Skip to main content

Radiation-detecting satellite by team of Canadian students successfully launched into space


A miniature satellite designed and built by Canadian university students and researchers has successfully launched into space on board a SpaceX Falcon 9 rocket.

Standing only 20 centimetres tall, CubeSat is the device at the heart of the NEUtron DOSimetry and Exploration (NEUDOSE) mission, a project that aims to help scientists better understand the effects of long-term space radiation exposure on humans.

"Space radiation poses a huge risk to astronauts' health," NEUDOSE team member and McMaster University student Taren Ginter told CTV's Your Morning on Wednesday, "and as we're moving forward to further deep-space missions, like maybe going to Mars, we need to understand that risk."

The NEUDOSE satellite launched from the Kennedy Space Center in Cape Canaveral at 8:30 p.m. on Tuesday as part of NASA’s 27th commercial resupply mission, and it's expected to dock at the International Space Station (ISS) on Thursday morning.

For the NEUDOSE team members who were on hand in Florida to watch their satellite lift off, the moment was eight years in the making. Ginter was among the group at Cape Canaveral and described the moment as incredible.

"The launch could not have gone more smoothly," she said. "We were all down at the beach ready to see it, and luckily the weather was perfect, so right around 8:30 last night, we got to see the Falcon 9 blast off with our satellite on board."

Ginter and her team designed and built NEUDOSE using a grant from the Canadian Space Agency's Canadian CubeSat Project. After it spends a month or two at the ISS, the satellite will be deployed into low-Earth orbit, where it will collect radiation data for two years. During that period, it will transmit data down to a ground command centre on campus at McMaster where it can be interpreted by the research team.

Part of what makes NEUDOSE unique is the way it's designed to measure specific particles and the way they affect human soft tissue.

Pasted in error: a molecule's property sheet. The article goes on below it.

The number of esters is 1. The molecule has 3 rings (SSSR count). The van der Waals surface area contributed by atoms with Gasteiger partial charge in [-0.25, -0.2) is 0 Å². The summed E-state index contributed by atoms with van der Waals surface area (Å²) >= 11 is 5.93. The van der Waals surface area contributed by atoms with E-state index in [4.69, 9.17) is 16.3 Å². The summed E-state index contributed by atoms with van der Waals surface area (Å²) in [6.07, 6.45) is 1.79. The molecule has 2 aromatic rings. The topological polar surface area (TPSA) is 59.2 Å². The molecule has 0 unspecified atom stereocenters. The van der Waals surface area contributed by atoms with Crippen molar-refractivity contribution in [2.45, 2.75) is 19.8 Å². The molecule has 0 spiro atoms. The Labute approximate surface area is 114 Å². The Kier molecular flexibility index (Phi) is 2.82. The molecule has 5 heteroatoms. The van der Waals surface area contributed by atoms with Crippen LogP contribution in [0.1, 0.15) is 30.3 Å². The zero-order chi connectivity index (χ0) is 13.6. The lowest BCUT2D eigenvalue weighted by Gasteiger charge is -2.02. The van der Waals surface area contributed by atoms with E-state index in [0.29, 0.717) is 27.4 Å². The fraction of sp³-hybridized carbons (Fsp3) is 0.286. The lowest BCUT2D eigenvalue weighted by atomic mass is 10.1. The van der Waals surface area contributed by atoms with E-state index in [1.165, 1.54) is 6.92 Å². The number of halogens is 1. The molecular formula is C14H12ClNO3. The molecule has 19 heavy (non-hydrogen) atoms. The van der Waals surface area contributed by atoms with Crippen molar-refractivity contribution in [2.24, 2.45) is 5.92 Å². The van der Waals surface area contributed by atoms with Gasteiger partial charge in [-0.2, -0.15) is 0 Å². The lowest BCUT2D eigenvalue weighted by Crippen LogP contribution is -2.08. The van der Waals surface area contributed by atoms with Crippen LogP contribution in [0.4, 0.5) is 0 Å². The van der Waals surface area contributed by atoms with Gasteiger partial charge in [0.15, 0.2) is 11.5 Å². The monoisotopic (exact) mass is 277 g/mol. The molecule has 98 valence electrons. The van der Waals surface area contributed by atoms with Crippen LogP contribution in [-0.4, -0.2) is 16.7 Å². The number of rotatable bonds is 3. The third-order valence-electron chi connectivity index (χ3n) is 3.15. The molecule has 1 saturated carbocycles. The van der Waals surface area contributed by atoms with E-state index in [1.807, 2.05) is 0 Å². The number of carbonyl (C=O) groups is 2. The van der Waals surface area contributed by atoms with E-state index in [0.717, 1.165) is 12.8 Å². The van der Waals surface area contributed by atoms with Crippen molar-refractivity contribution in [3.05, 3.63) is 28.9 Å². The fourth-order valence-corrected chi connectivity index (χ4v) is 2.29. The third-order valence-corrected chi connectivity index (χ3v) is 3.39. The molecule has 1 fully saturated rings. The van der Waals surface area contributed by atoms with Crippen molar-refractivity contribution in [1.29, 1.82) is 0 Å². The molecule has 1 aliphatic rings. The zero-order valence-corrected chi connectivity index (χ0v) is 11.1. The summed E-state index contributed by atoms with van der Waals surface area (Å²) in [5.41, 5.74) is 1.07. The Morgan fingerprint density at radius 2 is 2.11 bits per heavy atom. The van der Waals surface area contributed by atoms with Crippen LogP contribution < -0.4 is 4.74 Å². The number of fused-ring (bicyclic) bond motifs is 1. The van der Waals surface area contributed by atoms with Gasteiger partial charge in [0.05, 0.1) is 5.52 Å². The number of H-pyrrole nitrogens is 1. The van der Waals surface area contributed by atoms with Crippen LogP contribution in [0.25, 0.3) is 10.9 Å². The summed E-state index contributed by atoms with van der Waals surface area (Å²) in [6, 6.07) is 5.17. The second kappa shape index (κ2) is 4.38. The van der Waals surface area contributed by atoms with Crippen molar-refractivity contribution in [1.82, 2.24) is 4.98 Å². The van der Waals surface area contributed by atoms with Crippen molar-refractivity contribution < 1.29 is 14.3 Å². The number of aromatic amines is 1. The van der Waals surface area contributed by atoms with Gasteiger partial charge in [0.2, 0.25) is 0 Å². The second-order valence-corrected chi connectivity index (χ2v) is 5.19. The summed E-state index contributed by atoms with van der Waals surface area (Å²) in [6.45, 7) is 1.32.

"Our radiation measurement instrument actually can detect both charged and neutral particles and discriminate between the dose," Ginter said, explaining that this gives researchers a more detailed sense of the radiation dose astronauts receive in low-Earth orbit.

The satellite also contains a device called a charged and neutral particle tissue equivalent proportional counter, which mimics the composition of human soft tissue.

"It's filled with a mixture of gases that actually give us a really detailed look at how that radiation is going to impact humans," Ginter said.

Ginter and her team hope the data they collect will be of use to major space agencies looking minimize radiation exposure for astronauts.

"We're also hoping that one day, little radiation detectors like ours will become a bit more of a standard," she said. "Hopefully, NEUDOSE is the first of many so that we can move forward making space travel safer." Top Stories

'Rust' armourer gets 18 months in prison for fatal shooting by Alec Baldwin on set

A movie weapons supervisor was sentenced to 18 months in prison in the fatal shooting of a cinematographer by Alec Baldwin on the set of the Western film "Rust," during a hearing Monday in which tearful family members and friends gave testimonials that included calls for justice and a punishment that would instill greater accountability for safety on film sets.

Donald Trump hush money trial, explained

All of Donald Trump's trials and the characters involved make for a complicated legal mess, particularly when the four criminal cases are added to Trump's civil liability for defamation and sexual misconduct and for business fraud. Here's what to know to get up to speed on this first criminal trial, starting April 15, 2024.

Here's what to expect in the 2024 federal budget

Deputy Prime Minister and Finance Minister Chrystia Freeland will be presenting the 2024 federal budget on Tuesday, revealing how the federal Liberal government intends to balance the nearly $40 billion in pre-announced new spending with her vow to remain fiscally prudent.

Prince Harry in legal setback about security protection in U.K.

Prince Harry's fight for police protection in the U.K. received another setback on Monday, when a judge rejected his request to appeal an earlier ruling upholding a government panel's decision to limit his access to publicly funded security after giving up his status as a working member of the royal family.

Local Spotlight

'It was surreal': Ontario mother gives birth to son on day of solar eclipse

For many, Monday's total solar eclipse will become a distant memory or collection of photos to scroll through in the years to come. But for Alannah Duarte and her family, they'll be reminded of the rare celestial event every year they celebrate their youngest son's birthday, as he was born on the day of the momentous occasion.